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26 Sep 2014 00:00
MTN operates in 21 countries, including Nigeria
The mobile operator market has a reputation for being a cut-throat business in which competitors fight tooth and nail to win and retain the affection of customers.
The results from this year’s Top Companies Reputation Index show just how tight competition is, with literally no breathing space between third-placed Vodacom and MTN.
The giant operators have fought a see-saw battle for consumers’ hearts in these rankings with Vodacom ranking second place in 2011, only to be usurped the following year by its biggest rival. Over the past two years Vodacom has pipped MTN to the post, but only barely, although both companies have slipped down to third and fourth position, respectively.
The one area in which MTN performs particularly well is in consumers’ perception of its efforts to regularly communicate with stakeholders and customers.
Respondents also rate the company’s ability to out-perform competitors.
MTN group executive for corporate affairs, Chris Maroleng, says the company has specifically focused efforts to increase its engagement with civil society organisations and other stakeholders.
“We have also listened to their views and expectations, some of which have influenced our efforts and business activities. Reputation management is a key aspect of our business, particularly as we operate across diverse markets, cultures and geographies,” he says.
MTN operates in 21 territories in which it serves more than 200-million users, of which more than 25-million are in South Africa.
Maroleng explains that the risks in these markets are plentiful and extend well beyond the need to provide quality services to fickle customers.
“Managing networks and providing reliable communication services under conditions of broad social upheaval remain an area of concern, in some markets in particular,” he says. “MTN operates in some of the most environmentally-vulnerable parts of the world, and those with the fewest economic resources to cope with the effects of climate change.”
He cites the need to focus on these external environmental concerns as its business has the potential to cause harm if energy conservation and e-waste — produced by itself and its customers — are not taken into account.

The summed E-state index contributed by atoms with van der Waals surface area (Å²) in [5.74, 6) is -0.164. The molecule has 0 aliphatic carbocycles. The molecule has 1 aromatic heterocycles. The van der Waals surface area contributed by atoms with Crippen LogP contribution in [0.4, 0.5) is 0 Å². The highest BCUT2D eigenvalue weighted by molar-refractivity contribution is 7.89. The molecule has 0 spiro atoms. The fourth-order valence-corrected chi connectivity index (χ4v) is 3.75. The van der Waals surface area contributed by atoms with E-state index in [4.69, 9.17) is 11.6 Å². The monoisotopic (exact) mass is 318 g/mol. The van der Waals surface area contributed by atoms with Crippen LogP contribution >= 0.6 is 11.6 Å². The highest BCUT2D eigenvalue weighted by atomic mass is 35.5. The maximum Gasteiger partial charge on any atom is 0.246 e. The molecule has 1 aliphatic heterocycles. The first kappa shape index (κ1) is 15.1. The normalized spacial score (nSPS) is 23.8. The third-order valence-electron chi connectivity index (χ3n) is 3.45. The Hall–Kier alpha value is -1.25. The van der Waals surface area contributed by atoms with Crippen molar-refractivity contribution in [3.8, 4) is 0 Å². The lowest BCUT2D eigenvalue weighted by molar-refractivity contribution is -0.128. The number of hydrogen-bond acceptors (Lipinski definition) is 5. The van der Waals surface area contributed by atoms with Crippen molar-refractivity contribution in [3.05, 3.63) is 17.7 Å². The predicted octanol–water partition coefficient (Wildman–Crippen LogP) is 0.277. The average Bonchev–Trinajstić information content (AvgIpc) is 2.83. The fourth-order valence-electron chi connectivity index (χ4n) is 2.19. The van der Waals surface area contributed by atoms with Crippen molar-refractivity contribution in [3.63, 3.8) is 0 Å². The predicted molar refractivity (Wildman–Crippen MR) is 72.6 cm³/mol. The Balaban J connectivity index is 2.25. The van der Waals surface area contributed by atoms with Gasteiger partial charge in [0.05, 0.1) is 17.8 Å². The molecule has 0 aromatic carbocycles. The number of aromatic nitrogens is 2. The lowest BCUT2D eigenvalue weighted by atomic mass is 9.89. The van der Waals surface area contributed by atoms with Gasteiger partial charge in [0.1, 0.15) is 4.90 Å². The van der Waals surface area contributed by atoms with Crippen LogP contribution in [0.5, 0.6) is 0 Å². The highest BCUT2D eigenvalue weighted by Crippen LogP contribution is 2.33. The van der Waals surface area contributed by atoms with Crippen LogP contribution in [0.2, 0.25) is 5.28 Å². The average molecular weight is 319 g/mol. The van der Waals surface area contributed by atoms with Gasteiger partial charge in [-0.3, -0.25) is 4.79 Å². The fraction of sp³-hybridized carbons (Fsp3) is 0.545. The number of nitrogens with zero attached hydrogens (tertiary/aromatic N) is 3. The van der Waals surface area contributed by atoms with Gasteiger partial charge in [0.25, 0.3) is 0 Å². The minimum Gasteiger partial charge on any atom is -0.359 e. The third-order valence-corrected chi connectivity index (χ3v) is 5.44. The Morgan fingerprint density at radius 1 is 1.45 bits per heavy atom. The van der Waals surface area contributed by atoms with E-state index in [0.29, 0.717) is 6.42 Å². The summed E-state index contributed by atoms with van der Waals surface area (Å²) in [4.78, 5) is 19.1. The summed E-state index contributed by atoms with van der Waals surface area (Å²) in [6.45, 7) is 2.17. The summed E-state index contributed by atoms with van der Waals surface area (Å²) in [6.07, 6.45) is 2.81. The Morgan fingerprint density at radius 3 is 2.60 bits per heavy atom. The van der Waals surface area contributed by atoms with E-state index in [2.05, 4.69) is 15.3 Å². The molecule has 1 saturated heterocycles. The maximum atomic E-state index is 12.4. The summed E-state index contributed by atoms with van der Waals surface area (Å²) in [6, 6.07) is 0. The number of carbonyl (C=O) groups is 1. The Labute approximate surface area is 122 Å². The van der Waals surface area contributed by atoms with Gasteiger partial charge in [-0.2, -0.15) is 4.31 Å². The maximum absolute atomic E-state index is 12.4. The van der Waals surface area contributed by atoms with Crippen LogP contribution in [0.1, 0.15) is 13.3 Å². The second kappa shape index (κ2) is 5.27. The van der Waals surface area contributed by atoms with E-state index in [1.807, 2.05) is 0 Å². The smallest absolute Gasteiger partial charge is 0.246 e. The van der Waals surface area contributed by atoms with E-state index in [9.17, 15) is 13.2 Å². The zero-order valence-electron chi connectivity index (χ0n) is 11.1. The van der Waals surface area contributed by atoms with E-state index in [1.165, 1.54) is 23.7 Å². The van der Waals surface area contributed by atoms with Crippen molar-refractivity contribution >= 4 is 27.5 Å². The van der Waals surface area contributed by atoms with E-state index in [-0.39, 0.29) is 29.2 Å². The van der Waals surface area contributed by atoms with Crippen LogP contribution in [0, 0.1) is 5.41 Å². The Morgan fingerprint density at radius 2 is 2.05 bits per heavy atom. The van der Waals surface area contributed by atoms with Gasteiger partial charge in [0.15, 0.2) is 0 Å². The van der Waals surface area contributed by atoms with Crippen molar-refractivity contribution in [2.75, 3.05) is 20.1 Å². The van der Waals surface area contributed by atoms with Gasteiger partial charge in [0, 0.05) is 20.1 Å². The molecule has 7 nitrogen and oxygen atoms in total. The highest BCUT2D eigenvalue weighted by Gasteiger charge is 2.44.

Its rapid expansion into new markets has seen its greenhouse gas emissions rising quite markedly, with its network infrastructure accounting for 77% of this. MTN’s carbon footprint has grown from nearly 4 500 tonnes in 2009 to more than 115 000 tonnes last year. This would have been significantly higher if it hadn’t managed to save 54 587 tonnes of CO2 emissions and more than 3000 kilolitres of diesel from energy efficiency and alternative energy initiatives.
Apart from these key concerns, Maroleng says MTN also has to contend with operating in countries susceptible to social unrest and health crises such as the Ebola outbreak in West Africa.
“We always prioritise the safety of our employees and their families and work with the relevant authorities to ensure the provision of critical communication services, whenever it’s possible. In West Africa, as a responsible corporate citizen, MTN has joined local efforts in Guinea Conakry, Nigeria and Liberia to keep employees safe and help combat the spread of the epidemic in the country,” he says.
It also has to negotiate the tricky business of operating in politically sensitive countries like Iran that are subject to economic sanctions. Maroleng says it co-operates with the relevant international authorities to ensure that it remains compliant.
“At MTN, we believe that ethical business attracts ethical employees, and it is in this context that we embarked on a drive to revitalise and reinforce the importance of business ethics, including anti-bribery and corruption.”
This article forms part of a larger supplement which can be found here. This supplement has been made possible by the Mail & Guardian’s advertisers. All content has been independently sourced by the M&G’s supplements editorial team
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